Another initiative worth highlighting that is unique for HRSD is its efforts on applied research and innovation for wastewater treatment. Starting around 2009 when the utility was realizing the cost of removing nutrients would continue to increase, the utility looked for a way to enhance its process, so HRSD began an applied research partnership with the local academic community. Through the partnership, HRSD hires masters and Ph.D. students to conduct applied research at treatment plants.

It’s all geared toward removing nutrients for less money. One solution involves the use of annamox, a bacteria that reduces the cost of converting nitrate to nitrogen gas.

“It’s everything around ways to tweak the treatment process to make it less intensive, whether it needs fewer tanks, needs less energy, needs less chemical – it’s about reducing the cost to treat,” Henifin says. “We’re seeing huge returns on it,” adding that HRSD also works cooperatively within the industry to help others apply similar processes or to further develop the research. “It’s a quiet piece of our work that I’d say is maybe going to be the most meaningful.”

In addition to his work at HRSD, Henifin has served on the Board of Directors for the National Association of Clean Water Agencies (NACWA). He currently serves on the Board of Directors for the Virginia Association of Municipal Wastewater Agencies (VAMWA) and Virginia Forever; serves on the US Water Alliance’s One Water Council and on the U.S. EPA’s Environmental Financial Advisory Board. Henifin is also active in various civic and community organizations in the Hampton Roads community.

While he isn’t actively pursuing opportunities beyond HRSD following his March 2022 retirement, Henifin says he hopes to remain involved in the water industry in some capacity.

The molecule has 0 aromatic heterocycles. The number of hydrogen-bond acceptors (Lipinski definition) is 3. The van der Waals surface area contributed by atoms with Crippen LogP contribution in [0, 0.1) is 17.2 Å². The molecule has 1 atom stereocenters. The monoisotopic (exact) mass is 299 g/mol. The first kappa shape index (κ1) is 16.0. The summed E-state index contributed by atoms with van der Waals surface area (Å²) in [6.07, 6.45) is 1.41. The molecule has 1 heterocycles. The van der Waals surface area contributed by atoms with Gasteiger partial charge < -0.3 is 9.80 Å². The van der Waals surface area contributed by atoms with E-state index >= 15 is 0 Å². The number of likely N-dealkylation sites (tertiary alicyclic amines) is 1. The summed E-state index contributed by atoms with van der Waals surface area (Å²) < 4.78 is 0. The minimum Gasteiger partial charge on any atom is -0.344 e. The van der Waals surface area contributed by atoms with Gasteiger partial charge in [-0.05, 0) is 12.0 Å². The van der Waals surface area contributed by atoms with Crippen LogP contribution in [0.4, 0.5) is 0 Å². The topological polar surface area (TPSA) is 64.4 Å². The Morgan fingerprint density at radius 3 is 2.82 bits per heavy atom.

“I’ve come to really appreciate the opportunity I’ve been given to make a difference and work in water,” he says, adding that he would have been just fine with it if water was his career from the very start.

“Climate change is going to continue to be a huge issue for the utility industry,” he says. “We still use a lot of energy. Moving to fully renewable and low carbon solutions is going to be very important for utilities going forward.”

He adds that large, centralized treatment systems may not be sustainable for the next 100 years and that the industry might need to look to innovation.

“I have to believe there’s a better solution out there. I don’t know what it is – maybe more local, building-level solutions where we can clean and recycle water at the source and get away from large, centralized systems that depend on these large significant infrastructure investments,” he says.

“It’s a transformation of things that I don’t see on the horizon, but I hope that people are thinking about it.”

Andrew Farr is the managing editor of Water Finance & Management, published by Benjamin Media in the greater Cleveland, Ohio, area. He has covered the water sector in North America for nine years and also covers the North American trenchless construction industry for sister publication Trenchless Technology.